Remove Mental Health and Substance Abuse Questions from Bar Exams
Remove Mental Health and Substance Abuse Questions from Bar Exams
As law students and attorneys throughout the United States of America, we ask our respective Administrative Boards of Unified Court Systems to remove questions pertaining to our mental health and substance abuse histories on the Character & Fitness portion of our bar applications. The prospect of facing questions related to mental health or substance abuse on the bar can deter treatment for current and future law students and add unnecessary stress to an already stressful profession.
In 2014, the American Bar Association (ABA) conducted a survey of law student well-being. The ABA found that forty-two percent of respondents stated they needed help for an emotional or mental health issue within the past year, but only about half received treatment. Forty-five percent of respondents feared that seeking assistance could threaten their admission to the bar. Sixty-three percent of respondents indicated they were discouraged from seeking treatment for alcohol or drug use due to the potential threat to bar admission. While very few applications are ultimately denied admission to the bar due to mental health treatment, it is clear that having to answer invasive Character & Fitness questions students can hurt rather than help students in need.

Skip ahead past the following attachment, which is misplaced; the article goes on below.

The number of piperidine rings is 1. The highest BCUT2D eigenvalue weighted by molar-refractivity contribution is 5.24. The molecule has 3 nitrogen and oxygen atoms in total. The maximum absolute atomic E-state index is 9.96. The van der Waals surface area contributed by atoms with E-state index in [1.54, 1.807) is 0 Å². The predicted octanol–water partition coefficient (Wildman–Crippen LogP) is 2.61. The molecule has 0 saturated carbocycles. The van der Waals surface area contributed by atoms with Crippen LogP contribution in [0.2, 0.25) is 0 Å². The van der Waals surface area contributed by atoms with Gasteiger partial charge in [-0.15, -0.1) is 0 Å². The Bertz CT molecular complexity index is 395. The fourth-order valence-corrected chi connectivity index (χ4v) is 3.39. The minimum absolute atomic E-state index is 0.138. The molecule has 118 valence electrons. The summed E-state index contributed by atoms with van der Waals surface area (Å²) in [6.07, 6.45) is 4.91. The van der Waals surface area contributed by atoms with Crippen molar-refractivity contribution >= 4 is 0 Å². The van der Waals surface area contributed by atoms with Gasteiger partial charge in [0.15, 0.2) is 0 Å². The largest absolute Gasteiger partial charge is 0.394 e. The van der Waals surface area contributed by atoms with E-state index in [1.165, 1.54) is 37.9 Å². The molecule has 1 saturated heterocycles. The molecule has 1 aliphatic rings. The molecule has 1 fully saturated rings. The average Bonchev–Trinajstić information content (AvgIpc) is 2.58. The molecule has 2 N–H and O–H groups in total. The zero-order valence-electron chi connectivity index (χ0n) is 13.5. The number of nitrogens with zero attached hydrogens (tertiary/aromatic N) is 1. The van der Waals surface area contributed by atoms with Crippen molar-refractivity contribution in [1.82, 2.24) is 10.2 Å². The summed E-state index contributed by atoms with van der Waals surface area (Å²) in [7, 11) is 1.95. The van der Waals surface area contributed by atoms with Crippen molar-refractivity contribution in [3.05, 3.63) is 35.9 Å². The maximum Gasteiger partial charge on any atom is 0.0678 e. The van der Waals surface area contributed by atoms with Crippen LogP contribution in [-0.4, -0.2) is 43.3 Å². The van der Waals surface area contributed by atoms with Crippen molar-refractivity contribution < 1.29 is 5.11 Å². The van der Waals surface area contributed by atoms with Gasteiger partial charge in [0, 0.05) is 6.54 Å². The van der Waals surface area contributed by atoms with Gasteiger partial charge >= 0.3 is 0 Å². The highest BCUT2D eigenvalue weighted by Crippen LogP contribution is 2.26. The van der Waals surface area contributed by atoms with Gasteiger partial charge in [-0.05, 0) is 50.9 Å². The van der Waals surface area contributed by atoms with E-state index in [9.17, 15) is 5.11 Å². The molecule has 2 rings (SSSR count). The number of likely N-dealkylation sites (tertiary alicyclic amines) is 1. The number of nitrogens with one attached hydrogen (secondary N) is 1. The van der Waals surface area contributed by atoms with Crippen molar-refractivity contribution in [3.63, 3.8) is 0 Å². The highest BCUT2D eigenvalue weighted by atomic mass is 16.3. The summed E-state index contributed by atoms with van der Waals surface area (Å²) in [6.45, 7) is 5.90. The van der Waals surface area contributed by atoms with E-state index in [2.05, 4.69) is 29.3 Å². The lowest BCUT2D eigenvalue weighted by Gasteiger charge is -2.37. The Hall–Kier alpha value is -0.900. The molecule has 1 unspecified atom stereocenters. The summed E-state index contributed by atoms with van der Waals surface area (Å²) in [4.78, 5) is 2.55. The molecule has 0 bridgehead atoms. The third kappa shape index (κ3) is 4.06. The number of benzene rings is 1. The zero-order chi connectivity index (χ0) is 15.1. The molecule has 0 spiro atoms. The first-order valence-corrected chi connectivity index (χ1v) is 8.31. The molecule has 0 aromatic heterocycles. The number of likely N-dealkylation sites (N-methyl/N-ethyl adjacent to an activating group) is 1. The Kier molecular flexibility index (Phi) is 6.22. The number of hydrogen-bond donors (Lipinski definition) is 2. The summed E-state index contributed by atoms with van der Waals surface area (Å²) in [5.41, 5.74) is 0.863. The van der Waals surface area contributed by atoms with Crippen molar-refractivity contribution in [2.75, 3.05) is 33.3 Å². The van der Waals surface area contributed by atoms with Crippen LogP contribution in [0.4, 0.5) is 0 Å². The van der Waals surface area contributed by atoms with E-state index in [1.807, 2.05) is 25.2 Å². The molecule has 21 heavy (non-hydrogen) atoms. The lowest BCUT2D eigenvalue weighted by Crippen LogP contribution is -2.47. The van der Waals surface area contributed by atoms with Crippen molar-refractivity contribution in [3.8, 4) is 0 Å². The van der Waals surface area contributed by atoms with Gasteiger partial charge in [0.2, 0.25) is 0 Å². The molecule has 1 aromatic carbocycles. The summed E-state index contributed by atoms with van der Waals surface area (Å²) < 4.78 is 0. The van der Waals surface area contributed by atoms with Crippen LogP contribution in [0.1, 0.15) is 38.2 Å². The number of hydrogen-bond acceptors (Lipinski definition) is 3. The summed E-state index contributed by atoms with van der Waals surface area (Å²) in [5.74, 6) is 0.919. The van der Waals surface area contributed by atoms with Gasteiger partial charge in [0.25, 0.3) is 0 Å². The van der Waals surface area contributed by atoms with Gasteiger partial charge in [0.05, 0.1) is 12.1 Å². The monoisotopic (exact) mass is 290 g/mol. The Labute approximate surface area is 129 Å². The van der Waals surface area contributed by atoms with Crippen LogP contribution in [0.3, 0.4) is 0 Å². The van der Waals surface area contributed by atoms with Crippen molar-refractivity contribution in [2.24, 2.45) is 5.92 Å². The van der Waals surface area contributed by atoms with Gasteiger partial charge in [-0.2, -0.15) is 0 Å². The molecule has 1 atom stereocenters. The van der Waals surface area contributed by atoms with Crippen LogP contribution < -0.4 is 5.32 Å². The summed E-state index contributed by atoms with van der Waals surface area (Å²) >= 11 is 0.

The exact questions that appear on the exam vary by state. In February 2019, the Conference of Chief Justices urged states to remove mental health inquiries from their applications. Several other states, including Virginia and Connecticut, have already initiated this process themselves. The New York State Bar Association recently convened a working group that has issued a report recommending the removal of these questions. However, a majority of states still ask questions about mental health on bar exam applications. A sample of questions that may be found include:
Do you currently have any condition or impairment including, but not limited to a mental, emotional, psychiatric, nervous or behavioral disorder or condition, or an alcohol, drug or other substance abuse condition or impairment or gambling addiction, which in any way impairs or limits your ability to practice law? If your answer is Yes, describe the nature of the condition or impairment. If your answer is Yes, are the limitations caused by your condition or impairment reduced or ameliorated because you receive ongoing treatment or because you participate in a monitoring or support program? If your answer is Yes, the Committee on Character and Fitness may require that you provide an Authorization for the Release of Health Information Pursuant to HIPAA (OCA Official Form No.:960) for some or all of the providers of your treatment. (New York Bar Exam, 2019)
Has any proceeding ever been instituted to declare you an incompetent person, an insane person or a mentally diseased person? (Oregon Bar Exam, 2019)
Within the past five years have you ever cited physical or mental illness, or an emotional, nervous or behavioral disorder in the course of an inquiry or investigation, administrative or judicial proceeding, or proposed termination or other disciplinary action as an explanation for your failure to meet a deadline or as a defense, mitigation or explanation of those matters? (Wisconsin Bar Exam, 2019)